Combining Science and Music
Consider collaborating with a colleague and coming up with an interdisciplinary lesson plan or course to show students the breadth and depth of music.
I remember picking my classes for my senior year of high school. I knew I wanted to go into music, so I packed my schedule with every music class and extracurricular I could take: band, jazz band, AP music theory, jazz literature and improvisation, and guitar. More than half my schedule was music classes! To make room for these classes, I dropped science because I had already fulfilled my science requirement for graduation. Many of my friends took physics during our senior year, but I didn’t. Fast forward to today: I am a music teacher teaching a physics class!
“Why on earth would they let a music teacher teach a science course?” Well, it all started when I was a new teacher thinking of how to expand the course offerings at Brunswick High School in Maine. After collaborating with one of my colleagues, Kait Ostrov, who was part of my new-teacher mentorship program, we decided to present a new course to the school board: The Physics of Music. The idea came from a brainstorming session to increase course offerings at our school. I knew that a lot of my students had an interest in science, so this seemed like a no-brainer. This would be the first class that could fulfill either a science or performing arts credit, and it would be the first class taught interdisciplinarily by two teachers.
The process for presenting the course had to begin early enough so it fit into the budget season and course selections. Kait and I worked together to give a justification for the course as well as a class overview and needs. We presented that to our curriculum coordinator for the school district, who took it over from there and presented it to the school board and came back to us with any questions. The school board approved the class, and it went into the course book. The Physics of Music has been in the course book for three years; we never had enough students to justify running the course — until now.
You’ve probably heard the phrase, “STEAM not STEM,” which is how many schools attempt to promote art as an integral part of education that has increasingly become more focused on science, technology, engineering and math as future career fields for students. Here I am doing it, folks!
Music teachers often get defensive trying to prove our worth in comparison to core subject educators, and we have argued that “none of your favorite things would exist without music and art.” Luckily for me, my school looks at electives (in our case, music) as being of equal or similar value to core classes. So, at this rare moment of unity, this interdisciplinary course seemed perfect. Besides, what student wouldn’t want to take a class taught by two of their favorite teachers at the same time?!
While I believe that my students are learning a lot from this class, here are some things I have learned.
I wrote this on the first day of our interdisciplinary class:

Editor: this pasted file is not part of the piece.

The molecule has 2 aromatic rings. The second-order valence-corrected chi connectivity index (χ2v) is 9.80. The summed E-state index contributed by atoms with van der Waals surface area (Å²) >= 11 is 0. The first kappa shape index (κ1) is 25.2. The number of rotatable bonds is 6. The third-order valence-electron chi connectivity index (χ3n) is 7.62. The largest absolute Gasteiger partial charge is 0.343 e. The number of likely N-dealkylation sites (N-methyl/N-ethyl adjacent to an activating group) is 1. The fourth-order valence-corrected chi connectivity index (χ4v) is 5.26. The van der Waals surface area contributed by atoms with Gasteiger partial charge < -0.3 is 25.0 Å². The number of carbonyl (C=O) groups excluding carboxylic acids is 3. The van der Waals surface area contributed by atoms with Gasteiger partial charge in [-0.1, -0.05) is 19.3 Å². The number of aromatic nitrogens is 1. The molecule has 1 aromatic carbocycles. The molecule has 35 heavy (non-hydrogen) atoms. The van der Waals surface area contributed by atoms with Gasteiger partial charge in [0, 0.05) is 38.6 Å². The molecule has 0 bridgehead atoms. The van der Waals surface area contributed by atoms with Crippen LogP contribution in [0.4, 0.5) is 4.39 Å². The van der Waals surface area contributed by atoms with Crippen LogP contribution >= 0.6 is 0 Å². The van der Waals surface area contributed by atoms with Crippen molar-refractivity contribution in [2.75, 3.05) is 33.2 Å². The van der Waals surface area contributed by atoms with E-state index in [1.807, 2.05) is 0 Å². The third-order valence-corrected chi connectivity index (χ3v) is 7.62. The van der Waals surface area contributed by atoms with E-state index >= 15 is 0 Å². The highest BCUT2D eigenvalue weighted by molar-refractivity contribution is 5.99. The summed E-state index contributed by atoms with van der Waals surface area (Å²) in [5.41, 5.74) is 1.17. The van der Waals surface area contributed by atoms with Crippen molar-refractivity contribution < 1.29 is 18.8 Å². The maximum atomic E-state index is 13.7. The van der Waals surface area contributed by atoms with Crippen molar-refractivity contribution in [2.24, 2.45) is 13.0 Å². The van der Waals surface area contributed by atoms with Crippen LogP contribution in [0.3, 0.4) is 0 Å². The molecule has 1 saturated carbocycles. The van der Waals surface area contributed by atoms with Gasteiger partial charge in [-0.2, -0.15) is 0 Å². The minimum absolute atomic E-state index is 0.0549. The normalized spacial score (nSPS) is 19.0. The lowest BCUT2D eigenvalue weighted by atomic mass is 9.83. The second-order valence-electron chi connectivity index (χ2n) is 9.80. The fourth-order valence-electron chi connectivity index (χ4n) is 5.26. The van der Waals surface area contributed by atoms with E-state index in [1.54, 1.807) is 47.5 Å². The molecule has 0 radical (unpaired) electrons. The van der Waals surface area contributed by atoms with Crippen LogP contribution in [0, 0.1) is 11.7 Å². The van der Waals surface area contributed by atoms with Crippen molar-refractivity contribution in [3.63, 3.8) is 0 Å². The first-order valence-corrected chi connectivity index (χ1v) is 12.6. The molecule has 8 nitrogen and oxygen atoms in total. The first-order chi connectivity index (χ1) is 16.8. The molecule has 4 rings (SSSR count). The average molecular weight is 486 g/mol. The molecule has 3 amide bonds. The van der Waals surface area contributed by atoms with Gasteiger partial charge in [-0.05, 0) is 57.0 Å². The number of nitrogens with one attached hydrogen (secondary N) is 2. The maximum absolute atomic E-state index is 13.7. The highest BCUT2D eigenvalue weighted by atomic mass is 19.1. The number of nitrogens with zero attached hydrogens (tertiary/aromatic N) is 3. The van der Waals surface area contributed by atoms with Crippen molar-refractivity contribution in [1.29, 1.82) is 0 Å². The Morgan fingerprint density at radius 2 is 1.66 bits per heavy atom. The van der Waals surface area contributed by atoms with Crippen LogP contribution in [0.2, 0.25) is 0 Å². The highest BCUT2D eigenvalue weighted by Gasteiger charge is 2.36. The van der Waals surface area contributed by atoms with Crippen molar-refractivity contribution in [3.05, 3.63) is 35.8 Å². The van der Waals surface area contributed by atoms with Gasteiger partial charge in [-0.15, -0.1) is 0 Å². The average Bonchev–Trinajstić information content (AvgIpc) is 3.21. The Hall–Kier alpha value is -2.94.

Everyone gets those first-day-of-school jitters that comes with the nervousness and excitement of the unknown. I certainly did as I entered a classroom filled with test tubes and beakers to teach music. All those nerves went away when class started. With a great group of six students (this is a small number, especially after I said we couldn’t run the class before because we didn’t have enough students sign up for it; but we have more next semester!) in front of us, it was my turn to explain parts of the lab that they would be doing.
The idea of assigning labs to students is so foreign to me. Frankly, it sounds like the plot of a bad sitcom about a music teacher who lost his job due to budget cuts but is lucky to be offered the open science teacher position. (Mr. DeMille, I’m ready for my close-up!) What I realized in that moment is that although it’s a different environment, teaching in music classrooms happens the same way as other classrooms. It was so fun to walk around to different workstations answering questions and guiding the students in their first day of learning in a completely new course. Maybe I was just excited to show off my knowledge of science, but in hindsight, I was really just showing off my impeccable technique playing the whirly tube and wine glasses!
What made this experience so natural and comforting was knowing that there was another teacher there to answer the questions that I couldn’t and vice versa. Yes, we are helping share our knowledge in our respective fields, but at a deeper level, the students recognize that they might not always have the answers, and it’s okay to ask for help.
Learning the Basics
As I mentioned earlier, I never took physics in high school or college. I was completely out of my element (haha, get it — elements?). I had a lot of catching up to do, but I was excited to do it. Cracking open a book about physical properties of acoustics is not something most people look forward to, but once I started, I was excited to keep going. Maybe that’s just my lifelong-learner side talking. I read, reread and took notes to grasp all the stuff I missed out on, and boy, did I feel like I should have taken physics back in high school!